Bifacial solar panels for commercial solar.

Vicinity Centres, who will provide 31MW of clean energy to 22 shopping centres and their retailers by the end of the year, is trialling bifacial solar panels to see how that will affect their choices for stage 3 of Vicinity’s solar program.

Bifacial solar panels for commercial solar.

According to an article in PV Magazine, the first bifacial panels were installed at Kurralta Central Shopping Centre to get a better yield from their available roof space. Initial tests showed 6-8% to 16-18% increased output (they tried a bunch of different locations and coatings on the roof to maximise output). 

 “It’s early days,” said Renae Sambrooks, General Manager of Energy and Commercial Management for Vicinity, “but results from Kurralta made us feel confident enough to install bifacials in three more centres.

“Over the next few months results of those trials will help us make decisions around our Stage 3 solar program,” she said in comments quoted in PV Magazine.

We’ve reported fairly comprehensively about Vicinity Centres and solar investment in the past – we’re also taken a look at the Stockland shopping centres and their commercial solar investment.

“As of today,” Sambrooks said, “we’ve produced 2.5MWh of clean energy from 13MW of installed capacity and we’re in the process of constructing the next 18 MW, which will be completed by the end of 2019.”

There are a few other bifacial solar panels available:

An article in Green Tech Media notes that the bifacial PERC modules can boost performance by a staggering 27%. 

The Bifacial Solar Panels at Kurralta are one of the first steps Vicinity Centres are making to end up with their 31MW of renewable energy output – Sambrooks discussed the long term goal:

“Our vision was to create intelligent energy destinations. We’re not just whacking solar panels on roofs. It’s a long-term investment and we’re always thinking how we can sweat the solar installations and all our other energy initiatives to make a return.”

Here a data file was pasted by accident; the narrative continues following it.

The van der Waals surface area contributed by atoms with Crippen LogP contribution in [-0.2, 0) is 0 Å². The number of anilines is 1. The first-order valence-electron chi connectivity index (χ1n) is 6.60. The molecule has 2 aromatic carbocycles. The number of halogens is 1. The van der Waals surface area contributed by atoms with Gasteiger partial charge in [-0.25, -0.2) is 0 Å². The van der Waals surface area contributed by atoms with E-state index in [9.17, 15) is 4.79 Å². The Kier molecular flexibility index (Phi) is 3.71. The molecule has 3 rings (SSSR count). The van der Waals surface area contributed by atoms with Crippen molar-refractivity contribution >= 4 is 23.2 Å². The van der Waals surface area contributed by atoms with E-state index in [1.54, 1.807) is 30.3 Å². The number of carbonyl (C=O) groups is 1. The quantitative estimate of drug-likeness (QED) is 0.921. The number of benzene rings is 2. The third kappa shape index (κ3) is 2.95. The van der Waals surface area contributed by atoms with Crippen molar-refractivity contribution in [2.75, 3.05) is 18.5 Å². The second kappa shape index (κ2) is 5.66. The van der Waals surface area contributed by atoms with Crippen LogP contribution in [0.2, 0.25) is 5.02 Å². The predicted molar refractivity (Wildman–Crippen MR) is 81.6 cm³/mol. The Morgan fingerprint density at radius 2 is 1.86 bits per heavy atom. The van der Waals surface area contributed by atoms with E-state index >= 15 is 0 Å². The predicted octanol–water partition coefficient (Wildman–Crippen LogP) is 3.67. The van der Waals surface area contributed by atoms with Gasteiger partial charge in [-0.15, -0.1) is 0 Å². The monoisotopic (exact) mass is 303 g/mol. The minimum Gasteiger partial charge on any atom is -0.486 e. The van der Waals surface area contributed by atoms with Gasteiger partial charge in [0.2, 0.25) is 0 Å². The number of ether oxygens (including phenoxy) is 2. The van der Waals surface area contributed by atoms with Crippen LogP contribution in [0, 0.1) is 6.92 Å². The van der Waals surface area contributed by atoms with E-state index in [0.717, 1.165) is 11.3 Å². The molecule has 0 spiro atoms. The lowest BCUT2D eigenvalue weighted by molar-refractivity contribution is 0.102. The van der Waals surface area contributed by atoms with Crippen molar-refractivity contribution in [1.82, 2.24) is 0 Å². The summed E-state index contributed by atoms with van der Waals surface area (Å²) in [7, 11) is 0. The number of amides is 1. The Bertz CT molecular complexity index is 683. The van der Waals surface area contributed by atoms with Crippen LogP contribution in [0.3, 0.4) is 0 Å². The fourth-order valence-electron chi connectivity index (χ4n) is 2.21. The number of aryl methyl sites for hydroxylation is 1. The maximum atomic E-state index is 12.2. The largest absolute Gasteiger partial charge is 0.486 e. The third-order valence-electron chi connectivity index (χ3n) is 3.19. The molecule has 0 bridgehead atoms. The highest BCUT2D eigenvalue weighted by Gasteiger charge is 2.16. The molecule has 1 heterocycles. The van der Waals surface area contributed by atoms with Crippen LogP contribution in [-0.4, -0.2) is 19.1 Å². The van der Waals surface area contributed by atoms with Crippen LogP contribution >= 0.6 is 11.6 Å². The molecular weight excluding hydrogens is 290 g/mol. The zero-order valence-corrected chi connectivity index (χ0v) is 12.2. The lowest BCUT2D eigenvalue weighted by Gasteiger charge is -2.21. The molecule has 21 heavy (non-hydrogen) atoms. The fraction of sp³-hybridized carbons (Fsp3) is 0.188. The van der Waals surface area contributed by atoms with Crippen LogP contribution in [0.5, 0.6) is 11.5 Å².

Still very early days, so we’ll keep you updated how they go with the testing and what Vicinity decide to do with regards to commercial solar panels.

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Beryl Solar Farm Sold To New Energy Solar

We’ve written about the Beryl Solar Farm reaching a financial close back in May – now the 87MW (108MW according to the AFR) project has a new owner and is continuing construction. 

Beryl Solar Farm Sold To New Energy Solar

Beryl Solar Farm Sold to New Energy Solar
Beryl Solar Farm Sold to New Energy Solar (source: FirstSolar.com.au)

According to PV Magazine, the farm has been purchased by New Energy Solar – who also bought the 50MW Manildra Solar Farm for $113m last month. Both farms were previously owned by First Solar and the Beryl farm will be using their 420W large-format Series 6 thin film PV modules. Beryl also comes with a 15 year PPA with Transport for NSW – who will purchase 134,000 MWh from Beryl Solar Farm each year – using the power for the Sydney Metro Northwest railway. This long PPA with a AAA rated customer (i.e. the government) makes the farm a great buy in its current shape.

The EPC project was estimated at $150m according to Reuters, but it’s now estimated at $187m. Downer Utilities started work on the project in May and hope to have it finished in mid 2019. The farm will produce enough energy to power 25,000 households and doesn’t require any water for its electricity generation.

New Energy Solar said the cost of the farm won’t be announced but it was pegged to a target for five-year annual average gross yield of 8.2%, in comparison with yield on its existing portfolio of about 6.8% p.a, so by those metrics it looks like a canny purchase. 

New Energy Solar’s CEO, John Martin, discussed how the extra-long 15 year PPA helped get the sale of this project over the line:

“Beryl, New’s second investment in Australia, will further enhance the scale and contracted cashflows of our Australian portfolio,” said Martin. “Following the Manildra acquisition last month, we are delighted to be consolidating our relationship with First Solar through this second sizeable transaction in the Australian market.”

Martin continued to say that ~69% of the energy provided by the Beryl project will go to Transport for NSW – with the rest slated to package up with a 20MWh battery and sold to a corporate customer as commercial solar

To learn more about the project from the First Solar website please click here

If you’re interested in solar employment and working at the Beryl Solar Farm, please click here to visit the Downer Group’s careers website.

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